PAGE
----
The Strange Case of Dr. Jekyll and Mr. Hyde – Robert Louis Stevenson

Televised Murders, Oompa-Loompas , and Other Reasons I Hate Library Genre Stickers. Continue reading “The Strange Case of Dr. Jekyll and Mr. Hyde – Robert Louis Stevenson”

The Diary of Anne Frank (The Definitive Edition)

*NOTE: This is the Definitive Edition of Anne Frank’s diary. I have never read the common version which was originally published and heavily edited by Otto Frank. The older version cut out Anne’s hatred for her mother, negative comments about other Annex members, and Anne’s sexual thoughts/musings (which are almost pornographic) as she experienced puberty. The definitive version was first published in 1987 and has been banned from many schools.*

Paper has more patience than people.” (page 6) Continue reading “The Diary of Anne Frank (The Definitive Edition)”

Becoming Mrs. Smith – Tanya E. Williams


“Miss Marshall,” he says. “She’s getting married.”
“Does that mean we’ll have to call her Mrs. Marshall?” Iris asks from across the table.
“No, Iris. She will have to take the last name of her new husband.”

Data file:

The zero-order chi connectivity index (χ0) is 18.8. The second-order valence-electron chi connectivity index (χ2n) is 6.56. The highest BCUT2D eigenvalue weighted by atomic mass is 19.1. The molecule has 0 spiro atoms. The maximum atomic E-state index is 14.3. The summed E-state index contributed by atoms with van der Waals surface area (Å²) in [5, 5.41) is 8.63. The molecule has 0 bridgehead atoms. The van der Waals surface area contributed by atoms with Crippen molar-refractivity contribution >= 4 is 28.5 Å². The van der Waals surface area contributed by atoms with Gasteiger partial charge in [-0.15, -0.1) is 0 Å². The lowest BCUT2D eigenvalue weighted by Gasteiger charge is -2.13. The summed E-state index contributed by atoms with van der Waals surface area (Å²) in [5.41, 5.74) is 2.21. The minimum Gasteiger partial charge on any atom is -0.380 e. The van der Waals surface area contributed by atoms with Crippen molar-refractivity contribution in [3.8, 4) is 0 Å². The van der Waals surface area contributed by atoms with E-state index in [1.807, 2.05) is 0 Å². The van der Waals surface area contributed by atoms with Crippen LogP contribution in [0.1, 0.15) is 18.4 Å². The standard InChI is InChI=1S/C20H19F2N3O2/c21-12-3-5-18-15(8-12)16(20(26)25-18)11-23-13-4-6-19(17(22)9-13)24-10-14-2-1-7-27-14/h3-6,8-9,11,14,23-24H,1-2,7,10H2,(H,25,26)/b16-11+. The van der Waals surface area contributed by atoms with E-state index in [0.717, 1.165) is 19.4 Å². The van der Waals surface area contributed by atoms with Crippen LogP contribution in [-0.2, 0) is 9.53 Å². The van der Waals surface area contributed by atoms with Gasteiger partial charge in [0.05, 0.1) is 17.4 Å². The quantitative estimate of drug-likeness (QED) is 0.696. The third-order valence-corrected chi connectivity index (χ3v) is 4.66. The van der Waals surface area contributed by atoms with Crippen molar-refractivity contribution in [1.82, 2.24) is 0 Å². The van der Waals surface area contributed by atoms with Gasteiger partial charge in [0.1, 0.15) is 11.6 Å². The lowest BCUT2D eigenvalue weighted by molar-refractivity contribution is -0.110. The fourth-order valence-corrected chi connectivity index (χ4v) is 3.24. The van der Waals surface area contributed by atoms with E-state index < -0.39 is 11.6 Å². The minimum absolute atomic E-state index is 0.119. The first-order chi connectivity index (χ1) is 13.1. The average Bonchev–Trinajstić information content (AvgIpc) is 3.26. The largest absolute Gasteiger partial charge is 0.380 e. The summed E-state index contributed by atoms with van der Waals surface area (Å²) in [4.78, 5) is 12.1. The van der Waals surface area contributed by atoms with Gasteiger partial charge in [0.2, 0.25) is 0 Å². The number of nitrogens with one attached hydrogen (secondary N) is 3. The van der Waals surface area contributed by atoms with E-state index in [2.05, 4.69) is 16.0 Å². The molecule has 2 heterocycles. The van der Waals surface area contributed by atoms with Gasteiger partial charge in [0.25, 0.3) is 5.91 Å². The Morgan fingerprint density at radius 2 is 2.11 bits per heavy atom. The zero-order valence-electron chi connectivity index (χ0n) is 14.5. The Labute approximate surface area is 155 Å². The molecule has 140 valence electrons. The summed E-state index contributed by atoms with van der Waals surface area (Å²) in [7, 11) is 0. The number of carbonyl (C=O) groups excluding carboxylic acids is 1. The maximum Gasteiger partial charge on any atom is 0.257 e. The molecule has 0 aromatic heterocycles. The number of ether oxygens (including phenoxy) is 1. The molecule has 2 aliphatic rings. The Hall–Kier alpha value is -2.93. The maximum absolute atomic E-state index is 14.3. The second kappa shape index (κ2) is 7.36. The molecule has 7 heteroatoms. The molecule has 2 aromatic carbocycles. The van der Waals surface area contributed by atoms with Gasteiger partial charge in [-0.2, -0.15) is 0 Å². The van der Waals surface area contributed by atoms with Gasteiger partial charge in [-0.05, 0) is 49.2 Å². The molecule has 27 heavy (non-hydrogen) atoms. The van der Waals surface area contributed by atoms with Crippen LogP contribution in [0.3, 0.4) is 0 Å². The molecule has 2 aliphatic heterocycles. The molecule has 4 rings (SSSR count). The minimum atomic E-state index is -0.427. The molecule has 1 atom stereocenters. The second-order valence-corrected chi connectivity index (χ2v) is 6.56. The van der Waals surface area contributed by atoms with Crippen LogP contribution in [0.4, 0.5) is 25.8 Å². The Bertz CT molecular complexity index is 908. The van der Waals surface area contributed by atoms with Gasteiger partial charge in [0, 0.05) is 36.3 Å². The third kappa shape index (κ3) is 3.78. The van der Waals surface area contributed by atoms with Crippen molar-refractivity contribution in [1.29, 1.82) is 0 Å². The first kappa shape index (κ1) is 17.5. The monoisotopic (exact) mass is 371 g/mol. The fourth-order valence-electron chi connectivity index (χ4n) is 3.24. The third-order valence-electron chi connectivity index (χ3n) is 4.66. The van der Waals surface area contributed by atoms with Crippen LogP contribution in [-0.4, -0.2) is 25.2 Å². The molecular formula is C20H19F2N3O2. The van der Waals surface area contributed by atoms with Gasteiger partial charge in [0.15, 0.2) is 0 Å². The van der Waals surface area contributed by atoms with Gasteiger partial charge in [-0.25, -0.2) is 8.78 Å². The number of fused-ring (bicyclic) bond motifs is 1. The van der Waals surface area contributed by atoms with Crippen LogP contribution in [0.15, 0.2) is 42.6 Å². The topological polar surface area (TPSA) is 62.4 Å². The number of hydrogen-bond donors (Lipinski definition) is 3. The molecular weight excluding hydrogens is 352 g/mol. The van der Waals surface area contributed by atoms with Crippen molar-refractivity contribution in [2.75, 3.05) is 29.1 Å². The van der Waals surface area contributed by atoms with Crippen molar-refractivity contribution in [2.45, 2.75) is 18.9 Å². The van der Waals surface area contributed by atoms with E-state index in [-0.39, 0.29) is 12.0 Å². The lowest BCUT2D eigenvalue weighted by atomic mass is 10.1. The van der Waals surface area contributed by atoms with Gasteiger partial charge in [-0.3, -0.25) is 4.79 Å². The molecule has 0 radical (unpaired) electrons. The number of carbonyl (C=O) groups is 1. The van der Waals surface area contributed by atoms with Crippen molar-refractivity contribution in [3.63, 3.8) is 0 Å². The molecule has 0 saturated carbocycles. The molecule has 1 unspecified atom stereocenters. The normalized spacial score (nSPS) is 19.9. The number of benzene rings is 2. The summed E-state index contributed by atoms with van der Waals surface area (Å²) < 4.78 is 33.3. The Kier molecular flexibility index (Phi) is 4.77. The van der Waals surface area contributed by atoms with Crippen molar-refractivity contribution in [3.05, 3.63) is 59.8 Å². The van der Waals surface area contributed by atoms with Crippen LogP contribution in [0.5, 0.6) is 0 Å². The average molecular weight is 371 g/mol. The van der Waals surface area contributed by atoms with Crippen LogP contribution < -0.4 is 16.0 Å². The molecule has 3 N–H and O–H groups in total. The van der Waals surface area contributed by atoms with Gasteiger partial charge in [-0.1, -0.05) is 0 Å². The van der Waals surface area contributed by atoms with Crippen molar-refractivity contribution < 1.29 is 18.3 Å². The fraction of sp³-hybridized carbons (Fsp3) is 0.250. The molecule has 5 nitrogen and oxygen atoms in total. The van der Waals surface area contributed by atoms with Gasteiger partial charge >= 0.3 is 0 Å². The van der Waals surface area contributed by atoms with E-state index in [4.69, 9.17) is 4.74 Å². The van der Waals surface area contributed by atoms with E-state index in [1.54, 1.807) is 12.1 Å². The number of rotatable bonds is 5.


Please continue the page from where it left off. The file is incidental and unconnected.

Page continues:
“Huh?” Iris looks dumbfounded.
“Say Violet marries me.” John hesitates and casts me a brief glance. “She would become Mrs. Smith.”” (page 241 – [Amazon Kindle version]) Continue reading “Becoming Mrs. Smith – Tanya E. Williams”

We Have Always Lived in the Castle – Shirley Jackson

My name is Mary Katherine Blackwood. I am eighteen years old, and I live with my sister Constance. … I dislike washing myself, and dogs, and noise. I like my sister Constance, and Richard Plantagenet, and Amanita phalloides, the death-cup mushroom. Everyone else in my family is dead.” (page 1) Continue reading “We Have Always Lived in the Castle – Shirley Jackson”

Why Didn’t They Ask Evans – Agatha Christie

“Isn’t it odd?” she said. “We seem, somehow, to have got in between the covers of a book. We’re in the middle of someone else’s story. It’s a frightfully queer feeling.”
“I know what you mean,” said Bobby. “There is something rather uncanny about it. I should call it a play rather than a book. It’s as though we’d walked on to the stage in the middle of the second act and we haven’t really got part in the play at all, but we have to pretend, and what makes it so frightfully hard is that we haven’t the faintest idea what the first act was about.”” (page 159) Continue reading “Why Didn’t They Ask Evans – Agatha Christie”